Emeritus Physician Sets Philanthropic Example
Richard and Joyce Phillips’s gift of individual retirement account assets to Lutheran General Hospital was just what the doctor ordered.
When Richard Phillips, MD, and his wife, Joyce, were first married, they followed their parents’ example by making charitable donations to their church. But a number of experiences—both professional and personal—led them to add Lutheran General Hospital as one of their top philanthropic priorities.
In 1967, Lutheran General had the only cancer program in the northwest suburbs that offered radiation therapy for cancer patients, and Dr. Phillips was the only full-time radiation oncologist on staff. A partner soon joined him, but they struggled to accommodate all the area patients who wanted to receive care close to home rather than travel downtown.
To meet community need, the hospital’s Service League donated the funds to build a new radiation oncology department with two linear accelerators in the early 1970s—just one of countless examples of how supporters have helped Advocate Health Care provide the best possible cancer care. Those supporters include Dr. Phillips and his wife, Joyce, whose many charitable donations to Advocate included a gift of individual retirement account (IRA) assets to Lutheran General Hospital.
For the Phillipses, the question was never whether to give. “Giving is such a natural thing, we just do it,” says Joyce, who for many years also gave generously of her time as a member of the hospital’s gala committee. “We feel a calling.”
The questions were where to give—and what to give.
“I served on the hospital’s board of trustees for many years, and came to understand that there are always far more needs than can be funded by fees for service alone,” says Dr. Phillips, who also saw firsthand the difference that charitable gifts made. For example, when a former patient surprised him with a bequest of $35,000, he used it to purchase a then-state-of-the-art treatment planning computer that enabled him and his colleagues to make radiation therapy safer and more effective. “It made our practice so much better,” he says.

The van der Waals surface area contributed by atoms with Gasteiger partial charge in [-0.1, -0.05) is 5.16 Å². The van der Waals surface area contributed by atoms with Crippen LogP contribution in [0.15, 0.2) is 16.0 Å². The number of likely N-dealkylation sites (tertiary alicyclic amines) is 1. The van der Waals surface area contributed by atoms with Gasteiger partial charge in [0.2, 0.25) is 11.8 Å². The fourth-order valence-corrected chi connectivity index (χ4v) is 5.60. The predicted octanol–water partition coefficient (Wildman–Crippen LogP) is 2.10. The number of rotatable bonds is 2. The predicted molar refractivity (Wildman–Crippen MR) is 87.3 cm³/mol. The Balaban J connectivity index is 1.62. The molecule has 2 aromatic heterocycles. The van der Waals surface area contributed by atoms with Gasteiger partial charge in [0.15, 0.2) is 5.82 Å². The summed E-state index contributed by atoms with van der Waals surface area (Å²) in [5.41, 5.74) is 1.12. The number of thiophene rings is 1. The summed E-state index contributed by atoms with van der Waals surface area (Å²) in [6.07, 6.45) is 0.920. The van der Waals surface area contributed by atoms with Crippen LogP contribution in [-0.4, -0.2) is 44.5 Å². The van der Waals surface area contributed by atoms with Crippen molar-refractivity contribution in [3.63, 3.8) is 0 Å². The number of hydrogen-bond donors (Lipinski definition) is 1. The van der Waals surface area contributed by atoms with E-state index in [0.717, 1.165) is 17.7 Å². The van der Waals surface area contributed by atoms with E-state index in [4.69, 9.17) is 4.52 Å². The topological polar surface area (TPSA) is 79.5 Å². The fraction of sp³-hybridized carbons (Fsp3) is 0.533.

The death of Joyce’s mother from breast cancer inspired the Phillipses to make a significant gift to the hospital’s Caldwell Breast Center, and favorable tax treatment encouraged them to tap retirement assets to fund the planned gift. Individuals aged 70 ½ and older can receive a dual tax benefit when they authorize as much as $100,000 a year in traditional or Roth IRA funds to be distributed to a charity such as an Advocate hospital or program: The distributions are not taxed as income, and they also entitle the donor to a charitable deduction.
Years after Dr. Phillips’s retirement, the couple remains engaged with the hospital, and their generosity continues to have an impact—on themselves as well as on others. The Phillipses still socialize with other volunteers Joyce met while planning fundraising galas; the Caldwell Breast Center has been nationally designated a Breast Center of Excellence; and their three adult daughters are teaching their own children to be philanthropic the way they learned from their parents and their parents learned before them—by example.
First published: Fall 2013